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  Partner: UNT Libraries
 Department: School of Visual Arts
 Collection: UNT Theses and Dissertations
The Tent and its Contents: a Study of the Traditional Arts of Weaving by the Otaibah Tribe in Saudi Arabia

The Tent and its Contents: a Study of the Traditional Arts of Weaving by the Otaibah Tribe in Saudi Arabia

Date: December 1998
Creator: Alruwais, Bader A.
Description: This was an ethnographic study of the woven tent objects produced by the Bedouin Otaibah tribe in Najd, central Saudi Arabia; the study examines origin, techniques, character and significance of their weavings. A major objective of the researcher was to discern the relationship between the weavers' development of traditions and the factors of technique, medium and perceived meaning. The method used was investigative fieldwork that included techniques of face to face interviews and participant observation. Interviews with 50 Bedouin female weavers in Najd were conducted for 8 months. Background information on the Otaibah tribe and their traditional way of life was provided. The review of the literature of traditional arts, folk arts and art education illustrates that there is limited accessible information concerning the general history of traditional arts in Saudi Arabia. A discussion of the aesthetic value, definitions and roles of traditional art, tribal art and the differences between art and crafts was included. Analysis of data answered the study's questions through a presentation of the findings of the fieldwork. The Otaibah tribe has its own unique style of weaving. Information gathered from participant observation and documents from the Haifa Faisal Collection of Saudi Arabian Traditional Arts in Chicago ...
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A Delphi Study to Determine if SCANS Workplace Know-How Can Be Developed through the Achievement of National Standards for [Visual] Arts Education

A Delphi Study to Determine if SCANS Workplace Know-How Can Be Developed through the Achievement of National Standards for [Visual] Arts Education

Date: August 1997
Creator: Crews, Jan, 1959-
Description: The purpose of this study was to provide a basis for understanding among Tech Prep and School-to-Work change agents, and educational leaders, of the role that Discipline-Based Art Education (DBAE) can perform as a part of the core curriculum, within the framework of these reform movements. The literature indicated that the federally supported Tech Prep and School-to-Work reform movements were not acquainted with DBAE reform initiative which were supported by the Getty Education Institute for the Arts through the work of Regional Institutes. Therefore, they had no ideas about the possible worth of art as an education core component. Also, DBAE was not acquainted with Tech Prep and School-to-Work and therefore had established no common terminology to communicate the power of what they do in a manner which was relevant to that audience. The DBAE Regional Institutes provided individuals to assist in the development and validation of the study tools, and to participate in the pilot study. The Regional Institutes also identified the 10 Discipline-Based Art Education experts who composed the national Delphi panel for the study. The findings were reported according to research questions. They show the national Delphi panels' perceptions of which SCANS skills can be developed by ...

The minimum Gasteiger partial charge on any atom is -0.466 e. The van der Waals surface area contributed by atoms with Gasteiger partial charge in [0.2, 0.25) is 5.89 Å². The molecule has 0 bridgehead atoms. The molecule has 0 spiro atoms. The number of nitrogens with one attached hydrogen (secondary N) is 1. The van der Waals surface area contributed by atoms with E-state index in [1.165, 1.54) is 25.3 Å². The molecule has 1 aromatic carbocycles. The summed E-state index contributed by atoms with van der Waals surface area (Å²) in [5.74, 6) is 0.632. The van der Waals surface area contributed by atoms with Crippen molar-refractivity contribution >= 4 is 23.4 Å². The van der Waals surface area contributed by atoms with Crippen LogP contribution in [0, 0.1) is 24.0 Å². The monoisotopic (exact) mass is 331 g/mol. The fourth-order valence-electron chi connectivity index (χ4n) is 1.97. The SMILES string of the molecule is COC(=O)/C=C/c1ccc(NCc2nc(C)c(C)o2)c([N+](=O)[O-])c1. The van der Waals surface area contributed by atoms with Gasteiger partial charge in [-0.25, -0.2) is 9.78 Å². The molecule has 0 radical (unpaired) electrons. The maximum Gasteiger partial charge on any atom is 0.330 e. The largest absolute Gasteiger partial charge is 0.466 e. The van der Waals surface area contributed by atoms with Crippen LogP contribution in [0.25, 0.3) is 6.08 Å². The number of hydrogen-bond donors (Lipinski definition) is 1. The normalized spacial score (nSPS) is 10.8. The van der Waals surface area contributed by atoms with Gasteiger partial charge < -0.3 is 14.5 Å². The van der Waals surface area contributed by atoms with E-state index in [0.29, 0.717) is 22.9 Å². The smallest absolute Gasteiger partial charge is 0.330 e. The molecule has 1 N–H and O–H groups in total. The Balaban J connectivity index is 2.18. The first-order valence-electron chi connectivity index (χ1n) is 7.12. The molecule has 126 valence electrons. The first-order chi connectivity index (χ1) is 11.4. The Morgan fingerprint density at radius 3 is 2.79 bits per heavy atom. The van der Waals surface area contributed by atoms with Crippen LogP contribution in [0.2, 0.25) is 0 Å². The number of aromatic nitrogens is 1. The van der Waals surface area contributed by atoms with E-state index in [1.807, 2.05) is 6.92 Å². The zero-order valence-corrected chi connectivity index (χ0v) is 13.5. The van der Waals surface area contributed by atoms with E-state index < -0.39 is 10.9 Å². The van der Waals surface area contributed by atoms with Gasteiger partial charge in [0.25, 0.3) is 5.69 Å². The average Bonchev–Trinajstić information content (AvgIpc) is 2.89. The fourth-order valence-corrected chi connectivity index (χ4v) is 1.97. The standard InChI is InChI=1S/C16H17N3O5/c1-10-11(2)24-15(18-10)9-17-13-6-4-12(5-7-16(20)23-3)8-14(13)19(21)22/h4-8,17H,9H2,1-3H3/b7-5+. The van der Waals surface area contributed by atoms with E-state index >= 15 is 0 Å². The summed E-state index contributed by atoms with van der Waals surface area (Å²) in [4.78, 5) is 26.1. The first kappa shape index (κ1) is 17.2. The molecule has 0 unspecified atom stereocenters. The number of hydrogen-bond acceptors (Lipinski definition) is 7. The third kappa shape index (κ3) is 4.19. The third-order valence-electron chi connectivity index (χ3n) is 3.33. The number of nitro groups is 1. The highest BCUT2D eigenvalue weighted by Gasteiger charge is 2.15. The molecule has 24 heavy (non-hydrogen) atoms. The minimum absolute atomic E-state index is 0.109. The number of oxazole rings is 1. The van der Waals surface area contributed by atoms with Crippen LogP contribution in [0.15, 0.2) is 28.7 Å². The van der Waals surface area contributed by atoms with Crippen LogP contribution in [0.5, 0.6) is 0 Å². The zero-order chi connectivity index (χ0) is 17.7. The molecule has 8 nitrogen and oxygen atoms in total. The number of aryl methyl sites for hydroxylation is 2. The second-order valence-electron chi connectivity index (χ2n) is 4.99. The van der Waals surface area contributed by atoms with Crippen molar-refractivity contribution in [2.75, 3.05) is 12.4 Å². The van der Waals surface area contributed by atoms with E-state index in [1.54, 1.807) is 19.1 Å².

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An Investigation of Young Children's Awareness of Line and Line Quality in Art and Graphic Reproductions

An Investigation of Young Children's Awareness of Line and Line Quality in Art and Graphic Reproductions

Date: December 1994
Creator: Young, Jeffry R. (Jeffry Ray)
Description: The purpose of this study was to determine whether kindergarten children possess the ability to recognize, match, and discuss lines and line qualities. Using graphics and art reproductions, three matching tasks were constructed which examined young children's awareness of the line qualities of length, width, straightness, direction, movement, and uniformity. Graphics and art reproductions were also used to construct two tracing tasks employed to examine young children's awareness of actual and implied lines. The tasks were administered to 69 kindergarten students from four elementary schools in a public school district in the north central Texas area.
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Pieter Bruegel the Elder's Apocalyptic Fortitude

Pieter Bruegel the Elder's Apocalyptic Fortitude

Date: December 1997
Creator: Burris, Suzanne Lynn